Tuesday, May 08, 2007


Yes, I believe words have flavor. Here I go again, watching the gol-durned corruption-box TV. I just heard a commercial for some sort of fiber product that you stir into a glass of water. They claim it's clear and

I remember the last time we heard that word used in an ad, and all of us laughed. #1 Son said, "How can a product like that be 'tasteless'? It's not kitschy or anything. Don't they mean, 'flavorless'?"

I think it's tasteless to talk about fiber and bowel functions on TV. But consider the source: I was also raised in a family where no one was ever allowed to fart except in the bathroom, and people certainly did not discuss such matters except in hushed tones and in extreme confidence. We were, uh, anal about it all. (Look at that, Mom and Dad and Grandma Sylvia! I said FART and ANAL on the world-wide internet and used them in conjunction with your names!) No, I'm okay. They won't beat me out the screen door with brooms or anything. But that's only because they're all dead.

Although my Oxford American Dictionary and Language Guide does list "lacking flavor" as its first definition for the word "tasteless," and the first definition is usually the "preferred" definition, here at Chez Laugh About Language we take exception to that definition. It would be tasteless to poison someone with something flavorless. I don't want to consume anything that's tasteless, unless I bought it on purpose because I was charmed by its tackiness. I have a number of objects that attest to my lack of taste. For instance, I just bought a pair of UCLA Crocs in Bruin colors, bright blue and yellow. They are really ugly, and I just love them. They pamper my heel spur while at the same time looking like football helmets for feet. My son says, "Mom, those are shoes with a message, and the message is, 'trailer trash!'" They were a tasteless choice.

Anyway, my point? I don't like the usage of "tasteless" meaning "flavorless," because in my family it was never used. "Tasteless" always meant "in bad taste." If we meant "without flavor," we said "flavorless." In addition, we had a little rule that if you ran across a usage that resulted in some form of ambiguity or could be easily misconstrued, you simply said what you wanted to say a different way so as to avoid the ambiguity or misconstruction.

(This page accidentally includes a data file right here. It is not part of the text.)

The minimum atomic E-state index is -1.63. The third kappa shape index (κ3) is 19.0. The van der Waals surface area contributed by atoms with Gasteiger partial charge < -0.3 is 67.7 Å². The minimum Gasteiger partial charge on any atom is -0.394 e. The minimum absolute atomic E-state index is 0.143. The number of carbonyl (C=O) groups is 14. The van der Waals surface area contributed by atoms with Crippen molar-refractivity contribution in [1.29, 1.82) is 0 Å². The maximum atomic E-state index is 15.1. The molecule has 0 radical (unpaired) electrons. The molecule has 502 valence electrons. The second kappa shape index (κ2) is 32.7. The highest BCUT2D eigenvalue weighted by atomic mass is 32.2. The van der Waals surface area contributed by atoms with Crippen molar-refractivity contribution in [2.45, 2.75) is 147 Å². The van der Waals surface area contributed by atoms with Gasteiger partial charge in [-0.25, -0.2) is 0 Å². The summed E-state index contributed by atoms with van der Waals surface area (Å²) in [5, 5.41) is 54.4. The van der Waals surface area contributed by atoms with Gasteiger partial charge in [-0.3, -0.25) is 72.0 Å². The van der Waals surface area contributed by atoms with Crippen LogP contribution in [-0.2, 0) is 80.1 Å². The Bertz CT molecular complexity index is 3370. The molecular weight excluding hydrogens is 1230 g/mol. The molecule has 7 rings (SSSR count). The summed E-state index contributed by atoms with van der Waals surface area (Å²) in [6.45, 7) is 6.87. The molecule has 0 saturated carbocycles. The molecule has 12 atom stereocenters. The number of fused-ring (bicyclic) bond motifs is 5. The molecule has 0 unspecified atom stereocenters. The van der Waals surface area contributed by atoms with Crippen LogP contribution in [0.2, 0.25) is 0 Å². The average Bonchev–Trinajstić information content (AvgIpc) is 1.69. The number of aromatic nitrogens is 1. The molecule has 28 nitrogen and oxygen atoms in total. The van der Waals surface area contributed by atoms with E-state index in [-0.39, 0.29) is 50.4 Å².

On to the next thing. On the local news the other night, "two men were seen to flee the scene." I might save that for a poem I'll write later. But it sounded stupid at the time. It looks better than it sounds, like "He just wants to get you a loan."

Which reminds me of one that has bothered me for years and which I hear on the news all the time:
A [insert age of person or vehicle here] was found (or discovered) missing.

No. It/s/he decidedly was not found or discovered. That's why they're referred to as missing.

Of course I wonder if there's an official linguistic term for such a construction. I guess it's a whole different sort of oxymoron. A verbal oxymoron? Usually oxymorons are modifier-noun constructions: "jumbo shrimp"; "government intelligence." This is a past-present participle construction. I can't think of any other examples of that, and I'm making my own brain tired trying to think. It doesn't get a lot of exercise. (Sometimes I am my own peeve.) "Dried sprinkling" or something like that. Oh, shut up and go do something else, sputnik! End of post.

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At 5/10/2007 12:23 PM, Blogger pepektheassassin said...

Also, I think this is very funny! I read it to my husband, but being of another type mind, he took issue with some of the things I thought were hilarious!


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